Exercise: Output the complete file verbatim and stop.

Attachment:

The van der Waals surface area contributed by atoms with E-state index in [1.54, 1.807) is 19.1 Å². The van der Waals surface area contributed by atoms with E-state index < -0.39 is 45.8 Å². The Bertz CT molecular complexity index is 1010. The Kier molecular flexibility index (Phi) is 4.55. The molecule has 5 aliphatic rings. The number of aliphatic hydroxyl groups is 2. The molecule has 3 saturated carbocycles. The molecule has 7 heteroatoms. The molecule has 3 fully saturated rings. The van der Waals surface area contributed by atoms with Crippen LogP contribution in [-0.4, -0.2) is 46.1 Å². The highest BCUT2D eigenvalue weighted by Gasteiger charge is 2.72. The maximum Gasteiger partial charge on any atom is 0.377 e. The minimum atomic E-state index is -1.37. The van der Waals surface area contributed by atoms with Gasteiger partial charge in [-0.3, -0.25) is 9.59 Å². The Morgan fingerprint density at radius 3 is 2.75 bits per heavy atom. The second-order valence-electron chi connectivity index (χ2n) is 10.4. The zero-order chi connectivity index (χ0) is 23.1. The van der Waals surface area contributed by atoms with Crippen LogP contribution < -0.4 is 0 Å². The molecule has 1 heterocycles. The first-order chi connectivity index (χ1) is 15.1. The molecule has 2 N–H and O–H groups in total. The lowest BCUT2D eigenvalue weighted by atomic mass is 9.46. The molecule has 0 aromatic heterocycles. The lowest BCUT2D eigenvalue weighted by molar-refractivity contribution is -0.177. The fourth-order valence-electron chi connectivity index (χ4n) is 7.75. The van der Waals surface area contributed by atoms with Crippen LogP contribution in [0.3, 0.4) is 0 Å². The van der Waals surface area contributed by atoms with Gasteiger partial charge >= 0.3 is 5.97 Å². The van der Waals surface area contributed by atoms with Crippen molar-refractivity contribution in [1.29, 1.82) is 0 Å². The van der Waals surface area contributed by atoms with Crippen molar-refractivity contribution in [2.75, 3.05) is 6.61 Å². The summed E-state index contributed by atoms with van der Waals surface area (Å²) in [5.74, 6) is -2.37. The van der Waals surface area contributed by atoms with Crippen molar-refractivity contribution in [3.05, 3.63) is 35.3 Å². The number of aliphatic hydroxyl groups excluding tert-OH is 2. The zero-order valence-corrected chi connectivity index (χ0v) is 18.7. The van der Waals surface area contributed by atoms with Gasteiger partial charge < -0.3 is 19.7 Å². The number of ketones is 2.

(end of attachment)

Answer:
The van der Waals surface area contributed by atoms with E-state index in [1.54, 1.807) is 19.1 Å². The van der Waals surface area contributed by atoms with E-state index < -0.39 is 45.8 Å². The Bertz CT molecular complexity index is 1010. The Kier molecular flexibility index (Phi) is 4.55. The molecule has 5 aliphatic rings. The number of aliphatic hydroxyl groups is 2. The molecule has 3 saturated carbocycles. The molecule has 7 heteroatoms. The molecule has 3 fully saturated rings. The van der Waals surface area contributed by atoms with Crippen LogP contribution in [-0.4, -0.2) is 46.1 Å². The highest BCUT2D eigenvalue weighted by Gasteiger charge is 2.72. The maximum Gasteiger partial charge on any atom is 0.377 e. The minimum atomic E-state index is -1.37. The van der Waals surface area contributed by atoms with Gasteiger partial charge in [-0.3, -0.25) is 9.59 Å². The Morgan fingerprint density at radius 3 is 2.75 bits per heavy atom. The second-order valence-electron chi connectivity index (χ2n) is 10.4. The zero-order chi connectivity index (χ0) is 23.1. The van der Waals surface area contributed by atoms with Crippen LogP contribution < -0.4 is 0 Å². The molecule has 1 heterocycles. The first-order chi connectivity index (χ1) is 15.1. The molecule has 2 N–H and O–H groups in total. The lowest BCUT2D eigenvalue weighted by atomic mass is 9.46. The molecule has 0 aromatic heterocycles. The lowest BCUT2D eigenvalue weighted by molar-refractivity contribution is -0.177. The fourth-order valence-electron chi connectivity index (χ4n) is 7.75. The van der Waals surface area contributed by atoms with Crippen LogP contribution in [0.3, 0.4) is 0 Å². The van der Waals surface area contributed by atoms with Gasteiger partial charge >= 0.3 is 5.97 Å². The van der Waals surface area contributed by atoms with Crippen molar-refractivity contribution in [1.29, 1.82) is 0 Å². The van der Waals surface area contributed by atoms with Crippen molar-refractivity contribution in [2.75, 3.05) is 6.61 Å². The summed E-state index contributed by atoms with van der Waals surface area (Å²) in [5.74, 6) is -2.37. The van der Waals surface area contributed by atoms with Crippen molar-refractivity contribution in [3.05, 3.63) is 35.3 Å². The number of aliphatic hydroxyl groups excluding tert-OH is 2. The zero-order valence-corrected chi connectivity index (χ0v) is 18.7. The van der Waals surface area contributed by atoms with Gasteiger partial charge < -0.3 is 19.7 Å². The number of ketones is 2.